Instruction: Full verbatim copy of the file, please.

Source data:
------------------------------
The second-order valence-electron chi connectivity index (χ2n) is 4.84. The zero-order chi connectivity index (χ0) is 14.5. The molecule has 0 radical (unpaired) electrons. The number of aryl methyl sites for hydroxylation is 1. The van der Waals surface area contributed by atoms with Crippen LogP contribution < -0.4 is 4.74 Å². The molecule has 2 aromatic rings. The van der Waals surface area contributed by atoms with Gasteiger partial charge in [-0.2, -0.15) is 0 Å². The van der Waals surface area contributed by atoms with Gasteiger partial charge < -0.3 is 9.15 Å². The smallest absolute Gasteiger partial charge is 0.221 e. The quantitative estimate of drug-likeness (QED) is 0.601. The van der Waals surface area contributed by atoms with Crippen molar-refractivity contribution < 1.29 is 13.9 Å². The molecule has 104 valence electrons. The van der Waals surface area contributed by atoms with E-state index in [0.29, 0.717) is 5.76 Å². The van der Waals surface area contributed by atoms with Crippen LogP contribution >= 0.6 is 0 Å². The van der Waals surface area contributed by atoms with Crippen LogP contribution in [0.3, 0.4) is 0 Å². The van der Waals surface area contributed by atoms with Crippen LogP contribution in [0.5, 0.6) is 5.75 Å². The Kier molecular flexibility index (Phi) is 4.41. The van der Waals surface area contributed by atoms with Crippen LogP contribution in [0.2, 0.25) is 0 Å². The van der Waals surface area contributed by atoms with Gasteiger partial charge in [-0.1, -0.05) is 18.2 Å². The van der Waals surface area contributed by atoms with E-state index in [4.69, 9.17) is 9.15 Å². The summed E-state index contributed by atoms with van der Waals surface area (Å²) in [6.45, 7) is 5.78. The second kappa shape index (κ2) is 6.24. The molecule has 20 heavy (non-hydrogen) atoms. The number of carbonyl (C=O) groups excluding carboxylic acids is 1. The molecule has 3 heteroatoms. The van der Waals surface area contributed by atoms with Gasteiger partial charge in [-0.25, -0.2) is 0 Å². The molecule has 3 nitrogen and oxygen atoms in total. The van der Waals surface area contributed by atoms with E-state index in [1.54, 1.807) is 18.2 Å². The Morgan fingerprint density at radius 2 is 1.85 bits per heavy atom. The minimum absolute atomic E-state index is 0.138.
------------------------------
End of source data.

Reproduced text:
The second-order valence-electron chi connectivity index (χ2n) is 4.84. The zero-order chi connectivity index (χ0) is 14.5. The molecule has 0 radical (unpaired) electrons. The number of aryl methyl sites for hydroxylation is 1. The van der Waals surface area contributed by atoms with Crippen LogP contribution < -0.4 is 4.74 Å². The molecule has 2 aromatic rings. The van der Waals surface area contributed by atoms with Gasteiger partial charge in [-0.2, -0.15) is 0 Å². The van der Waals surface area contributed by atoms with Gasteiger partial charge < -0.3 is 9.15 Å². The smallest absolute Gasteiger partial charge is 0.221 e. The quantitative estimate of drug-likeness (QED) is 0.601. The van der Waals surface area contributed by atoms with Crippen molar-refractivity contribution < 1.29 is 13.9 Å². The molecule has 104 valence electrons. The van der Waals surface area contributed by atoms with E-state index in [0.29, 0.717) is 5.76 Å². The van der Waals surface area contributed by atoms with Crippen LogP contribution >= 0.6 is 0 Å². The van der Waals surface area contributed by atoms with Crippen LogP contribution in [0.3, 0.4) is 0 Å². The van der Waals surface area contributed by atoms with Crippen LogP contribution in [0.5, 0.6) is 5.75 Å². The Kier molecular flexibility index (Phi) is 4.41. The van der Waals surface area contributed by atoms with Crippen LogP contribution in [0.2, 0.25) is 0 Å². The van der Waals surface area contributed by atoms with Gasteiger partial charge in [-0.1, -0.05) is 18.2 Å². The van der Waals surface area contributed by atoms with E-state index in [4.69, 9.17) is 9.15 Å². The summed E-state index contributed by atoms with van der Waals surface area (Å²) in [6.45, 7) is 5.78. The second kappa shape index (κ2) is 6.24. The molecule has 20 heavy (non-hydrogen) atoms. The number of carbonyl (C=O) groups excluding carboxylic acids is 1. The molecule has 3 heteroatoms. The van der Waals surface area contributed by atoms with Gasteiger partial charge in [-0.25, -0.2) is 0 Å². The molecule has 3 nitrogen and oxygen atoms in total. The van der Waals surface area contributed by atoms with E-state index in [1.54, 1.807) is 18.2 Å². The Morgan fingerprint density at radius 2 is 1.85 bits per heavy atom. The minimum absolute atomic E-state index is 0.138.